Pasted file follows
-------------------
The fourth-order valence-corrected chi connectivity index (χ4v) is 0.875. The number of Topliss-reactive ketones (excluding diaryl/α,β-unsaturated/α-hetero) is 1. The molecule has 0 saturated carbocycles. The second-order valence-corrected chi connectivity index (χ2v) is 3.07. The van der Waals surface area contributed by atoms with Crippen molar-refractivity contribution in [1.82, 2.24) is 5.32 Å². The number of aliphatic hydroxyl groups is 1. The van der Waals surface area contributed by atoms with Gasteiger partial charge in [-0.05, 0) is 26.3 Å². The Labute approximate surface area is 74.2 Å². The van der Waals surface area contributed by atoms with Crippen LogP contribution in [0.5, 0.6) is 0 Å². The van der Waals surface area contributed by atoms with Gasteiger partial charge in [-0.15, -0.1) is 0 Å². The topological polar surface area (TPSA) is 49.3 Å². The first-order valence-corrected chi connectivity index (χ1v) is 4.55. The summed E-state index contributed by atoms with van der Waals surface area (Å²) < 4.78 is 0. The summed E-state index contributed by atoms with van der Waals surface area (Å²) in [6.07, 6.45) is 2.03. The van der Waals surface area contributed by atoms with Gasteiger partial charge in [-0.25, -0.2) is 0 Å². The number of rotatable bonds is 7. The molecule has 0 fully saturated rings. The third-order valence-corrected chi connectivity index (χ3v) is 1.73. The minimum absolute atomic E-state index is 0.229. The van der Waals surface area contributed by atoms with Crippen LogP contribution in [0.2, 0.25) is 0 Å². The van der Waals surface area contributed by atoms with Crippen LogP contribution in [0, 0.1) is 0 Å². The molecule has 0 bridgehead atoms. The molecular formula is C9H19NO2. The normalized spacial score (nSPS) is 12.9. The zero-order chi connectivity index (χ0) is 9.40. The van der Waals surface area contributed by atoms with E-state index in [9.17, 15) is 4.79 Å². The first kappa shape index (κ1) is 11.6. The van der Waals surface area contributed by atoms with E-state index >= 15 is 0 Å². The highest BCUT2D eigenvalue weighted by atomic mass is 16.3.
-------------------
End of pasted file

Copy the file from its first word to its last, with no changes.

The fourth-order valence-corrected chi connectivity index (χ4v) is 0.875. The number of Topliss-reactive ketones (excluding diaryl/α,β-unsaturated/α-hetero) is 1. The molecule has 0 saturated carbocycles. The second-order valence-corrected chi connectivity index (χ2v) is 3.07. The van der Waals surface area contributed by atoms with Crippen molar-refractivity contribution in [1.82, 2.24) is 5.32 Å². The number of aliphatic hydroxyl groups is 1. The van der Waals surface area contributed by atoms with Gasteiger partial charge in [-0.05, 0) is 26.3 Å². The Labute approximate surface area is 74.2 Å². The van der Waals surface area contributed by atoms with Crippen LogP contribution in [0.5, 0.6) is 0 Å². The van der Waals surface area contributed by atoms with Gasteiger partial charge in [-0.15, -0.1) is 0 Å². The topological polar surface area (TPSA) is 49.3 Å². The first-order valence-corrected chi connectivity index (χ1v) is 4.55. The summed E-state index contributed by atoms with van der Waals surface area (Å²) < 4.78 is 0. The summed E-state index contributed by atoms with van der Waals surface area (Å²) in [6.07, 6.45) is 2.03. The van der Waals surface area contributed by atoms with Gasteiger partial charge in [-0.25, -0.2) is 0 Å². The number of rotatable bonds is 7. The molecule has 0 fully saturated rings. The third-order valence-corrected chi connectivity index (χ3v) is 1.73. The minimum absolute atomic E-state index is 0.229. The van der Waals surface area contributed by atoms with Crippen LogP contribution in [0.2, 0.25) is 0 Å². The van der Waals surface area contributed by atoms with Crippen LogP contribution in [0, 0.1) is 0 Å². The molecule has 0 bridgehead atoms. The molecular formula is C9H19NO2. The normalized spacial score (nSPS) is 12.9. The zero-order chi connectivity index (χ0) is 9.40. The van der Waals surface area contributed by atoms with E-state index in [9.17, 15) is 4.79 Å². The first kappa shape index (κ1) is 11.6. The van der Waals surface area contributed by atoms with E-state index >= 15 is 0 Å². The highest BCUT2D eigenvalue weighted by atomic mass is 16.3.